Jones, James, 1921-1977Alternative names
James Jones, author, was born November 6, 1921 in Robinson Illinois. He served in the U.S. Army, 1939-1944. Jones lived in Albuquerque, New Mexico in 1950, where he finished his first and most important novel. From Here To Eternity was published in 1951 and won the National Book Award for fiction that year. Although he wrote other novels, short stories and worked on several screen plays, including "The Longest Day," he never again won the critical acclaim of his first book. Jones was nearing completion of his sixth novel, Whistle, when he died in 1977 in Southhampton, New York.
From the guide to the James Jones Letter, 1951, (University of New Mexico. Center for Southwest Research.)
From the description of James Jones Papers, 1890-1981 (bulk 1941-1978). (Harry Ransom Humanities Research Center (HRC); University of Texas at Austin). WorldCat record id: 78685600
Author. Born in Robinson Ill.; died in Southhampton, N.Y. In 1950 lived in Albuquerque, N.M. where he finished his first novel, From here to eternity.
From the description of Letter, 1951 Jan. 10. (University of New Mexico-Main Campus). WorldCat record id: 33084406
From the description of James Jones collection, 1953-1978. (Unknown). WorldCat record id: 80239599
From the description of James Jones collection, 1953-1978. (Unknown). WorldCat record id: 702152874
James Ramon Jones (1921-1977), author, wrote from Here to Eternity and nine other books, including Some Came Running, The Thin Red Line, and Whistle.
From the description of James Jones papers, 1926-1977 (inclusive). (Unknown). WorldCat record id: 702131623
James Ramon Jones was born to Ramon and Ada Blessing Jones on November 6, 1921. He enlisted in the United States Army upon graduation from high school in his native Robinson, Illinois, in 1939 and was sent to Hawaii, where he served in the 27th Infantry. After the Japanese attack on Pearl Harbor in December 1941 Jones studied at the University of Hawaii while awaiting his regiment's combat assignment. At the end of 1942 his unit landed on Guadalcanal, where he was wounded in January 1943.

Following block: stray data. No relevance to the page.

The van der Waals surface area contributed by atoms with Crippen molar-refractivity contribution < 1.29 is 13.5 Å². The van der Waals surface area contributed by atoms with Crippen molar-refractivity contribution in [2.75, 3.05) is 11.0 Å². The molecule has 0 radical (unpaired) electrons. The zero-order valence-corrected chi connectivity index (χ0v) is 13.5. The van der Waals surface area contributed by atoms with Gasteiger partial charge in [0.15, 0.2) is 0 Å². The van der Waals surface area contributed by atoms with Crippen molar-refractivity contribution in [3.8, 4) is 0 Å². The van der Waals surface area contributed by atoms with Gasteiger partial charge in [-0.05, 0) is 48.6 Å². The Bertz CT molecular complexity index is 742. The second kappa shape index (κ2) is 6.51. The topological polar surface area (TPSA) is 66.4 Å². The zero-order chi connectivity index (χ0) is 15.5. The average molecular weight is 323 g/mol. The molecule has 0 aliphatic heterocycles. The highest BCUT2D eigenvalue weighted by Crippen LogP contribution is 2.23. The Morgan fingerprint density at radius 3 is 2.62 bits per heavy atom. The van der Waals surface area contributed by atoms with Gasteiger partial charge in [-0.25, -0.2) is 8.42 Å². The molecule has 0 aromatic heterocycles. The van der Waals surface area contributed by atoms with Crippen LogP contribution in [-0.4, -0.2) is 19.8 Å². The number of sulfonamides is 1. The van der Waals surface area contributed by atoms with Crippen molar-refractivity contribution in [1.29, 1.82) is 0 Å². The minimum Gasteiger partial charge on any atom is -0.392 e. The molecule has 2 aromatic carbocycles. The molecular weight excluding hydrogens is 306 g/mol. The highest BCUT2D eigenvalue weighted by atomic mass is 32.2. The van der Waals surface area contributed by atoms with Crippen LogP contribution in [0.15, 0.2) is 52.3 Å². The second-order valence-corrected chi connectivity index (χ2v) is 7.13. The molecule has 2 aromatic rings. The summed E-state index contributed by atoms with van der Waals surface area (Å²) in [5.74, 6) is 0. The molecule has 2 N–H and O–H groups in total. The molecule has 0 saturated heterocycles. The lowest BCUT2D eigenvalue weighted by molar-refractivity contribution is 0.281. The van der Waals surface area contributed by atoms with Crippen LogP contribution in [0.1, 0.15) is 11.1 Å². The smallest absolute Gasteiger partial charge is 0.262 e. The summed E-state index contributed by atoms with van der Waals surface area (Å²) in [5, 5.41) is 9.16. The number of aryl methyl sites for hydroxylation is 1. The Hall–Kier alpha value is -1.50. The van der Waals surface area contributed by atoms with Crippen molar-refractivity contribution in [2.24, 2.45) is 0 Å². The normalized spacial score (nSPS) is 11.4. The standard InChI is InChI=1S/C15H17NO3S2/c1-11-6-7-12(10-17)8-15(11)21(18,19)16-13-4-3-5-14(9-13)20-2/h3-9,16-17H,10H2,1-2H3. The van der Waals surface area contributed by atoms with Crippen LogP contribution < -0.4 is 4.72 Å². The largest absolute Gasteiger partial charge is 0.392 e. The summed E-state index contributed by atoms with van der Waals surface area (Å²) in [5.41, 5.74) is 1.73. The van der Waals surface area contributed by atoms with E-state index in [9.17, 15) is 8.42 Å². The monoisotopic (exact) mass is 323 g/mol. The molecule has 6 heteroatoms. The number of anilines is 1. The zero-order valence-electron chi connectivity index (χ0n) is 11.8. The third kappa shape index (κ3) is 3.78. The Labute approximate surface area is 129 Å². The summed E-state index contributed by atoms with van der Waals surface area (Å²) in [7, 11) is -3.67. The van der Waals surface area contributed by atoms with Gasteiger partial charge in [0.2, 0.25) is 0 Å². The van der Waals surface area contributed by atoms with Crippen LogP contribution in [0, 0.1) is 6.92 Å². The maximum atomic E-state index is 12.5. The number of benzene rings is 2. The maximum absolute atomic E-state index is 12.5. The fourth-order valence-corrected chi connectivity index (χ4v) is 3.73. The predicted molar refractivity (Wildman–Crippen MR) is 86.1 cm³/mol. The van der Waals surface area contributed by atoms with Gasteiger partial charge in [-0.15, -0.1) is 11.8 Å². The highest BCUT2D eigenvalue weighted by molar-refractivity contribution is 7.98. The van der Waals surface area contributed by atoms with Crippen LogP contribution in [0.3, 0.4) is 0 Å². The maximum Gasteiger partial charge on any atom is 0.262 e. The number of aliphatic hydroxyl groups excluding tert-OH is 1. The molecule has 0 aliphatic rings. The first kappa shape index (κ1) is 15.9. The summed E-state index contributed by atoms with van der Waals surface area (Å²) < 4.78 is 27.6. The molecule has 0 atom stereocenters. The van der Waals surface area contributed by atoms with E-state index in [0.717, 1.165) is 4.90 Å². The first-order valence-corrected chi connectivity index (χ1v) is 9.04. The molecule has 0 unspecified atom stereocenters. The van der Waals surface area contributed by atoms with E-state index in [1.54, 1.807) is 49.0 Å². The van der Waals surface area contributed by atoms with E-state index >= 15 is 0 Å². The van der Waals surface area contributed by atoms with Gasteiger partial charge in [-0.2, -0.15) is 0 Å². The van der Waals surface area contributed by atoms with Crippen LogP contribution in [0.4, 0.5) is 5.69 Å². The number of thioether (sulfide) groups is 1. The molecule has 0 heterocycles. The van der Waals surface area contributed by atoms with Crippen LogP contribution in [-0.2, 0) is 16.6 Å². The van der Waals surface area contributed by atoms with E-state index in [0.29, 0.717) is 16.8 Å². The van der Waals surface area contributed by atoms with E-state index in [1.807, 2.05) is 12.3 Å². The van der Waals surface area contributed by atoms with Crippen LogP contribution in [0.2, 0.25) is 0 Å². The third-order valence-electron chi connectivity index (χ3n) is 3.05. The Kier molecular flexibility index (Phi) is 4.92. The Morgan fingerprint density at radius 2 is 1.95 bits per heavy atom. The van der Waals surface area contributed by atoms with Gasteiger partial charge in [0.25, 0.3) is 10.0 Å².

Transferred to a military hospital in Memphis for extended treatment, Jones received an honorable discharge from the army in 1944 and returned to Illinois to live with Lowney Handy and her husband Harry. Jones began to pursue a literary career, moving to New York in early 1945 to attend New York University. There he met Maxwell Perkins of Scribner's and was sufficiently encouraged to submit a novel entitled They Shall Inherit the Laughter in early 1946. Perkins turned the manuscript down but gave Jones an advance on a story idea about the pre-WWII army in Hawaii.
Back in Illinois, Jones wrought his army experiences into a novel, From Here to Eternity, published by Scribner's in 1951. The astonishing critical and popular success of Eternity launched his career, and virtually guaranteed a market for his subsequent work. Part of the proceeds from Eternity were used by Jones to help the Handys establish a writers' colony in Marshall, Illinois.
After his marriage to Gloria Mosolino and the publication, to mixed reviews, of Some Came Running, Jones left Illinois for New York and, eventually, Paris, where the couple settled in 1959. Their Paris sojourn became an extended residence, and James and Gloria were central figures in the postwar European literary scene. In the early 1960s Jones published The Pistol and (in continuation of Eternity ) The Thin Red Line . He also began a subsidiary career as a script writer for motion pictures.
Responding to an attractive multi-book contract offer from Dell, Jones left Scribner's at the end of 1964. In the following years he published Go to the Widow-maker and The Ice-cream Headache and Other Stories, but work on the final volume of his military trilogy was interrupted twice to produce The Merry Month of May and A Touch of Danger . In the years after 1964 Jones served as a European talent scout for Dell and spent considerable time critiquing and encouraging young writers.